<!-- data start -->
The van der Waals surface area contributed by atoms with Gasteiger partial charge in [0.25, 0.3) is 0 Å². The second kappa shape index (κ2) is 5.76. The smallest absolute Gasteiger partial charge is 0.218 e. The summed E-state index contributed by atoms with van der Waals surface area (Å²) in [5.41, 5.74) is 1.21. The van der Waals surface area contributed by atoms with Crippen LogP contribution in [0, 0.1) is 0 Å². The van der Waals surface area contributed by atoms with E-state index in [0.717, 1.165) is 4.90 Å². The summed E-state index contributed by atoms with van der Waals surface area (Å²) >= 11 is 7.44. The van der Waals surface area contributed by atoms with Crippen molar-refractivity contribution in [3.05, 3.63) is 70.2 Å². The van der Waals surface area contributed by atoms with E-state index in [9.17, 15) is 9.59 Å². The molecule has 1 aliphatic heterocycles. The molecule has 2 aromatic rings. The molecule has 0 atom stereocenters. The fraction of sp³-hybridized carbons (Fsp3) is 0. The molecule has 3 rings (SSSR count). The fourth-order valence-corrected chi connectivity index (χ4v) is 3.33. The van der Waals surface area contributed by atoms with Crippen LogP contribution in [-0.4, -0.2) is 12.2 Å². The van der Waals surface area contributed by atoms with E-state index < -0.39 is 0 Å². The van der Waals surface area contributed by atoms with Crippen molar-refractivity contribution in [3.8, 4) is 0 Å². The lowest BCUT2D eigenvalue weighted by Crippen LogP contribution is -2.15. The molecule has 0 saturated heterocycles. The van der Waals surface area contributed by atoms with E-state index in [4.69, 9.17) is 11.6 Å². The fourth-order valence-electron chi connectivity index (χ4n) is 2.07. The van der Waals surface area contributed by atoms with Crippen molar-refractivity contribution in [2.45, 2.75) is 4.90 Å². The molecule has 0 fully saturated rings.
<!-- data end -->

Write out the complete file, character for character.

The van der Waals surface area contributed by atoms with Gasteiger partial charge in [0.25, 0.3) is 0 Å². The second kappa shape index (κ2) is 5.76. The smallest absolute Gasteiger partial charge is 0.218 e. The summed E-state index contributed by atoms with van der Waals surface area (Å²) in [5.41, 5.74) is 1.21. The van der Waals surface area contributed by atoms with Crippen LogP contribution in [0, 0.1) is 0 Å². The van der Waals surface area contributed by atoms with E-state index in [0.717, 1.165) is 4.90 Å². The summed E-state index contributed by atoms with van der Waals surface area (Å²) >= 11 is 7.44. The van der Waals surface area contributed by atoms with Crippen molar-refractivity contribution in [3.05, 3.63) is 70.2 Å². The van der Waals surface area contributed by atoms with E-state index in [9.17, 15) is 9.59 Å². The molecule has 1 aliphatic heterocycles. The molecule has 2 aromatic rings. The molecule has 0 atom stereocenters. The fraction of sp³-hybridized carbons (Fsp3) is 0. The molecule has 3 rings (SSSR count). The fourth-order valence-corrected chi connectivity index (χ4v) is 3.33. The van der Waals surface area contributed by atoms with Crippen LogP contribution in [-0.4, -0.2) is 12.2 Å². The van der Waals surface area contributed by atoms with E-state index < -0.39 is 0 Å². The van der Waals surface area contributed by atoms with Crippen molar-refractivity contribution in [3.8, 4) is 0 Å². The lowest BCUT2D eigenvalue weighted by Crippen LogP contribution is -2.15. The molecule has 0 saturated heterocycles. The van der Waals surface area contributed by atoms with E-state index in [4.69, 9.17) is 11.6 Å². The fourth-order valence-electron chi connectivity index (χ4n) is 2.07. The van der Waals surface area contributed by atoms with Crippen molar-refractivity contribution in [2.45, 2.75) is 4.90 Å². The molecule has 0 fully saturated rings.